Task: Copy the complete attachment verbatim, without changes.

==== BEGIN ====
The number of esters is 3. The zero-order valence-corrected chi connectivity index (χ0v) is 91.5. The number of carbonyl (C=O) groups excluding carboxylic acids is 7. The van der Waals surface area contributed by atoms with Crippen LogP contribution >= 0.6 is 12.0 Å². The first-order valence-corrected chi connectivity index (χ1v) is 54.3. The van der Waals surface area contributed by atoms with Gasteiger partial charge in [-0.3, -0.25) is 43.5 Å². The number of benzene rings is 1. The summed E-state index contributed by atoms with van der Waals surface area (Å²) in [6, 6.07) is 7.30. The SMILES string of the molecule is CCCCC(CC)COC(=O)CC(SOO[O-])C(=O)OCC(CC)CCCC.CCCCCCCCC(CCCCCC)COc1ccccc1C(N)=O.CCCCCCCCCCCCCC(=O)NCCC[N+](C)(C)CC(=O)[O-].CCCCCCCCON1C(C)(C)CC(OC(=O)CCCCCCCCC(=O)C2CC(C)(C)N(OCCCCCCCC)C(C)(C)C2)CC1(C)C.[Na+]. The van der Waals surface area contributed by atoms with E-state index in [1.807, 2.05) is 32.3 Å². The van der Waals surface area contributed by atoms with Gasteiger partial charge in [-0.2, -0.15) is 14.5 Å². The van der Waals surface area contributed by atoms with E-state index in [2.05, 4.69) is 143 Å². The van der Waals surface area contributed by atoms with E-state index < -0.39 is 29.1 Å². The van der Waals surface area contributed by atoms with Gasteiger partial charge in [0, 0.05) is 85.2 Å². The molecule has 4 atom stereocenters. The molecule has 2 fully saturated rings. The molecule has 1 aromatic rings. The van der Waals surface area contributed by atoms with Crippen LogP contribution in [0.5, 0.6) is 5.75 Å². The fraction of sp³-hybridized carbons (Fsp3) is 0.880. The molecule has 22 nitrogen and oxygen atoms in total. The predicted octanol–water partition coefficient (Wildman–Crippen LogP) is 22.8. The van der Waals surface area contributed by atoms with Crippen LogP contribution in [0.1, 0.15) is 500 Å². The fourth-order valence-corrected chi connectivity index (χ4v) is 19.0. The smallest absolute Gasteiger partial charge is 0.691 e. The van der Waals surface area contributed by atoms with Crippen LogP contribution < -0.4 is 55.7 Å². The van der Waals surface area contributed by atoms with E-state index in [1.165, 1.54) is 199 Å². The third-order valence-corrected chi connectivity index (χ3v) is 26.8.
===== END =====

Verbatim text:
The number of esters is 3. The zero-order valence-corrected chi connectivity index (χ0v) is 91.5. The number of carbonyl (C=O) groups excluding carboxylic acids is 7. The van der Waals surface area contributed by atoms with Crippen LogP contribution >= 0.6 is 12.0 Å². The first-order valence-corrected chi connectivity index (χ1v) is 54.3. The van der Waals surface area contributed by atoms with Gasteiger partial charge in [-0.3, -0.25) is 43.5 Å². The number of benzene rings is 1. The summed E-state index contributed by atoms with van der Waals surface area (Å²) in [6, 6.07) is 7.30. The SMILES string of the molecule is CCCCC(CC)COC(=O)CC(SOO[O-])C(=O)OCC(CC)CCCC.CCCCCCCCC(CCCCCC)COc1ccccc1C(N)=O.CCCCCCCCCCCCCC(=O)NCCC[N+](C)(C)CC(=O)[O-].CCCCCCCCON1C(C)(C)CC(OC(=O)CCCCCCCCC(=O)C2CC(C)(C)N(OCCCCCCCC)C(C)(C)C2)CC1(C)C.[Na+]. The van der Waals surface area contributed by atoms with E-state index in [1.807, 2.05) is 32.3 Å². The van der Waals surface area contributed by atoms with Gasteiger partial charge in [-0.2, -0.15) is 14.5 Å². The van der Waals surface area contributed by atoms with E-state index in [2.05, 4.69) is 143 Å². The van der Waals surface area contributed by atoms with E-state index < -0.39 is 29.1 Å². The van der Waals surface area contributed by atoms with Gasteiger partial charge in [0, 0.05) is 85.2 Å². The molecule has 4 atom stereocenters. The molecule has 2 fully saturated rings. The molecule has 1 aromatic rings. The van der Waals surface area contributed by atoms with Crippen LogP contribution in [0.5, 0.6) is 5.75 Å². The fraction of sp³-hybridized carbons (Fsp3) is 0.880. The molecule has 22 nitrogen and oxygen atoms in total. The predicted octanol–water partition coefficient (Wildman–Crippen LogP) is 22.8. The van der Waals surface area contributed by atoms with Crippen LogP contribution in [0.1, 0.15) is 500 Å². The fourth-order valence-corrected chi connectivity index (χ4v) is 19.0. The smallest absolute Gasteiger partial charge is 0.691 e. The van der Waals surface area contributed by atoms with Crippen LogP contribution < -0.4 is 55.7 Å². The van der Waals surface area contributed by atoms with E-state index in [1.165, 1.54) is 199 Å². The third-order valence-corrected chi connectivity index (χ3v) is 26.8.